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Hey folks, new guy here Anyway, I'm a Gentoo Linux user, and I happen to have a big (300 GB) vfat filesystem on my fstab; its line looks like this: ...
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    File system mount taking forever.


    Hey folks, new guy here
    Anyway, I'm a Gentoo Linux user, and I happen to have a big (300 GB) vfat filesystem on my fstab; its line looks like this:

    /dev/disk/by-label/media /mnt/media vfat noatime,defaults 0 2

    Whenever I boot up my machine it pauses for a really long while (a minute or two usually) before finally mounting it and continuing. Is there anything that can be done about this, or is it because of its size? It's been configured this way for around two years but it used to mount much faster.
    Thanks in advance!

  2. #2
    Linux Guru Lakshmipathi's Avatar
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    Large FS size should not really delay mount operation. Did you notice any fsck was running when you booted it? After logging in , Can you umount /mnt/media and mount it again manually to see whether the delay still there? Also check out for "dmesg" for any error/warning messages
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    Ok, it's probably being fscked when I boot up, because unmounting and remounting doesn't create the delay, and running fsck on the (unmounted) filesystem takes a similar amount of time.
    I'm almost ashamed to ask, but how do I stop this from happening? Shouldn't fsck be run only when the system detects something's wrong? I'm thinking of putting a 0 instead of 2 in its last fstab column but then it won't be checked when it does need to be checked, how do I solve this?
    Thanks a lot!!

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    Linux Guru Lakshmipathi's Avatar
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    Quote Originally Posted by escozzia View Post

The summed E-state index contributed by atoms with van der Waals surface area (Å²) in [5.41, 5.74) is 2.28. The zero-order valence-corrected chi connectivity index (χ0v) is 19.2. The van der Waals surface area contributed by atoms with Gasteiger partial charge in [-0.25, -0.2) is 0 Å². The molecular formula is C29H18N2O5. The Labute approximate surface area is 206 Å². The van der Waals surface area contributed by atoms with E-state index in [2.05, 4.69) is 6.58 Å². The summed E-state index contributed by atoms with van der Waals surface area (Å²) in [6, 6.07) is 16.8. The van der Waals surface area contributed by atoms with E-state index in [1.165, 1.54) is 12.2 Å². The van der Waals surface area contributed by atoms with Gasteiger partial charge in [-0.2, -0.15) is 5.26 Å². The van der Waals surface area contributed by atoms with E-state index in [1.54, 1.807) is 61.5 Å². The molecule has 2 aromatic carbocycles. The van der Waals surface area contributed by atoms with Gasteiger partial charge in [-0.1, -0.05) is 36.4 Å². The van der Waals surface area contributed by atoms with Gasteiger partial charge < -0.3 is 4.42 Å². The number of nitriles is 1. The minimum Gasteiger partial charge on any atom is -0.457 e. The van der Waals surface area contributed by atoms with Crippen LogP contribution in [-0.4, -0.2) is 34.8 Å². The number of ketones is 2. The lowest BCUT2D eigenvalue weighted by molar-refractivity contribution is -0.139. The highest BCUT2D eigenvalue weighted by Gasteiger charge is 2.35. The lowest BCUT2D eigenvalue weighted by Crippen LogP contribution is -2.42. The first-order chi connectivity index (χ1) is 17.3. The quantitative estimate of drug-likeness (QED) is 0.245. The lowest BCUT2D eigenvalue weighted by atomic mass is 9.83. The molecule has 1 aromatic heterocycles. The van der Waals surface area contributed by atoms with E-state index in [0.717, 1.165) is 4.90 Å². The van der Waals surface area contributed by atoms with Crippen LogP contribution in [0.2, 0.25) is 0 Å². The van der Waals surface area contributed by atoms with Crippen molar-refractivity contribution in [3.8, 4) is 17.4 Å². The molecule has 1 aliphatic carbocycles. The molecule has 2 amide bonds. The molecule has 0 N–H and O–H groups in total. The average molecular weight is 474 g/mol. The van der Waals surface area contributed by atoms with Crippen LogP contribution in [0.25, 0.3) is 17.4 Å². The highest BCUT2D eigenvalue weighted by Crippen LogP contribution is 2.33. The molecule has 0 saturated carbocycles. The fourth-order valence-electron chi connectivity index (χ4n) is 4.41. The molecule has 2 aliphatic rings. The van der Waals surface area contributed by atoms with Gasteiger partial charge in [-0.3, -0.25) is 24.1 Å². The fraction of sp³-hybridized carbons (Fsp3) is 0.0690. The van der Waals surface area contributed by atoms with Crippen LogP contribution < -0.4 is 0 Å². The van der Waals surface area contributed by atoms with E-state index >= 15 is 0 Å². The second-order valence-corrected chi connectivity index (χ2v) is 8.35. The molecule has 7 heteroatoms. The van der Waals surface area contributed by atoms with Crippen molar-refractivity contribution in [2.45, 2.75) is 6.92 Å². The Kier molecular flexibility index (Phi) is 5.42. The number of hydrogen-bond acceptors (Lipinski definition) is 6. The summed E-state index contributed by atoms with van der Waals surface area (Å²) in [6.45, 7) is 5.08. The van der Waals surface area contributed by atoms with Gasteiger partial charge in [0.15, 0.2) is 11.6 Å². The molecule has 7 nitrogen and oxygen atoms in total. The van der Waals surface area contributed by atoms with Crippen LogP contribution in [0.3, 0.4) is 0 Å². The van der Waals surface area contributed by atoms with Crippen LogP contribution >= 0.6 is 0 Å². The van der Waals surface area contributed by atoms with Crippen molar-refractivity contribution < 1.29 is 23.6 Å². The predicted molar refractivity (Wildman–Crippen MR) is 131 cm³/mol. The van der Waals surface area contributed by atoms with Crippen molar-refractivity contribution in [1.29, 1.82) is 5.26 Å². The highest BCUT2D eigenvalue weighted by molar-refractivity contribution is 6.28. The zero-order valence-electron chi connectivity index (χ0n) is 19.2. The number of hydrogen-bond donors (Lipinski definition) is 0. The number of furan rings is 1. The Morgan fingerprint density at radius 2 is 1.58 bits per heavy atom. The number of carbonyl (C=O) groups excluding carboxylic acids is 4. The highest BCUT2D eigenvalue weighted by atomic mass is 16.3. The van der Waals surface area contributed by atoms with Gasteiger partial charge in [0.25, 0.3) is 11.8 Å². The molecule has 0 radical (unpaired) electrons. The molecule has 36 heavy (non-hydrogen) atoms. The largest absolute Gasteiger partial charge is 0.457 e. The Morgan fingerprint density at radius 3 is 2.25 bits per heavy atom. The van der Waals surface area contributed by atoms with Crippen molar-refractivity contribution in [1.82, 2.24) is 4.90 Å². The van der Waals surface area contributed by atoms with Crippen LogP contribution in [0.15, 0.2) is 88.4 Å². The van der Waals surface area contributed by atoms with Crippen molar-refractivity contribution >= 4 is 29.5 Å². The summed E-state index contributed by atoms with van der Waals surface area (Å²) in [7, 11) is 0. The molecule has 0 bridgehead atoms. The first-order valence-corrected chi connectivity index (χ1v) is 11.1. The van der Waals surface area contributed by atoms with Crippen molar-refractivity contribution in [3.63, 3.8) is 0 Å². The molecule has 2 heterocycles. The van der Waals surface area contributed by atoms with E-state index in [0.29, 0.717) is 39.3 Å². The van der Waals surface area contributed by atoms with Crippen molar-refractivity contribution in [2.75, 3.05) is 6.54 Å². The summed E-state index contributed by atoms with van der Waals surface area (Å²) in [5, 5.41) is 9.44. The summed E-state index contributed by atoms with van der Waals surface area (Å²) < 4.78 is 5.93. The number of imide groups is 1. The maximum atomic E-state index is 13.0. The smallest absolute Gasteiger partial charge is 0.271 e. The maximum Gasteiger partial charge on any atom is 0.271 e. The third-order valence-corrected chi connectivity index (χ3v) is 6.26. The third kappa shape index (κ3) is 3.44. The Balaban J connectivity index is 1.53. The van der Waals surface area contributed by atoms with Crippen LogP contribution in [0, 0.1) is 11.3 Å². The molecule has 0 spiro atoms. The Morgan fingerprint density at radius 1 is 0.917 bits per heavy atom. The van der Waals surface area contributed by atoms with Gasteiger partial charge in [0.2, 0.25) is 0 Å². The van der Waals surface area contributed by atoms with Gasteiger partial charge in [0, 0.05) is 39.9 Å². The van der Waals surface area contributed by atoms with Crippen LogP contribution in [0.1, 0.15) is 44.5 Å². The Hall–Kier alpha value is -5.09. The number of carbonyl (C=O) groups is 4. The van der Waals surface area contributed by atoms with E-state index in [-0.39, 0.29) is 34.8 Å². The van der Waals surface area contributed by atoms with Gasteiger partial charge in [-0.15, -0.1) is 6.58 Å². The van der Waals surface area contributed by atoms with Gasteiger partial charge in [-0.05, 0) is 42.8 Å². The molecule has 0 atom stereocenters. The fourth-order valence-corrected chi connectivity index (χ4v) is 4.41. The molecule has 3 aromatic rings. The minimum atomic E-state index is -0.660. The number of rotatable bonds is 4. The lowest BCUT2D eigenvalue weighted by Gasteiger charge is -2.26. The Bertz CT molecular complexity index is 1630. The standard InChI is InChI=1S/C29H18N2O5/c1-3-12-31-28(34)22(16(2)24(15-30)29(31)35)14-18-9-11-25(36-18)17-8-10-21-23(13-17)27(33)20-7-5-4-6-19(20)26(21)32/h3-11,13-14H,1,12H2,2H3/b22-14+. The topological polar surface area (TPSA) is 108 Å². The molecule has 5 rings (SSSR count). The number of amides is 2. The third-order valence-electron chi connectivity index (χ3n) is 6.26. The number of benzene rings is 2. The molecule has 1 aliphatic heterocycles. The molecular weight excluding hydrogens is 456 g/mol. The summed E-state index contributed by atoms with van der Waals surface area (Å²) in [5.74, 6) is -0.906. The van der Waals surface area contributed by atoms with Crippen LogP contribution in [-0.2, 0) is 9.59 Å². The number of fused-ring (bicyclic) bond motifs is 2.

I'm almost ashamed to ask, but how do I stop this from happening? Shouldn't fsck be run only when the system detects something's wrong? I'm thinking of putting a 0 instead of 2 in its last fstab column but then it won't be checked when it does need to be checked, how do I solve this?
    Thanks a lot!!
    In Linux world we don't need to be ashamed :P even linus don't know everything about his kernel .
    True,fsck will run when it detects something wrong .. but it will also run based on how FS configured. fsck will can be run based on mount counts and also based specific time intervals.
    Check out your current configuration with
    tune2fs -l <your_drive>
    Checkout man tune2fs
    -c max-mount-counts
    Adjust the number of mounts after which the filesystem will be checked by e2fsck(. [...]
    -i interval-between-checks[d|m|w]
    Adjust the maximal time between two filesystem checks. [...]
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    Mmm yes I thought about tune2fs but it doesn't work for vfat filesystems, does it?
    I guess I could always take out the check in fsck and just add a cron job
    Again, thanks!

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    Linux Guru Lakshmipathi's Avatar
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    oops,I missed out you were referring to vfat,man page of tune2fs says "ext2/ext3/ext4" . But I think tune2fs should also work with vfat fs,just my guess. :P
    First they ignore you,Then they laugh at you,Then they fight with you,Then you win. - M.K.Gandhi
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    Mm, nope it doesn't seem to work for vfat.
    I looked it up, and it seems a vfat file system doesn't keep track of how many times it's been mounted, so it's checked every time (this could be wrong though)
    I guess I'll just have to put a 0 in that last fstab column and remember to check it about once a month
    Thanks a bunch for everything!

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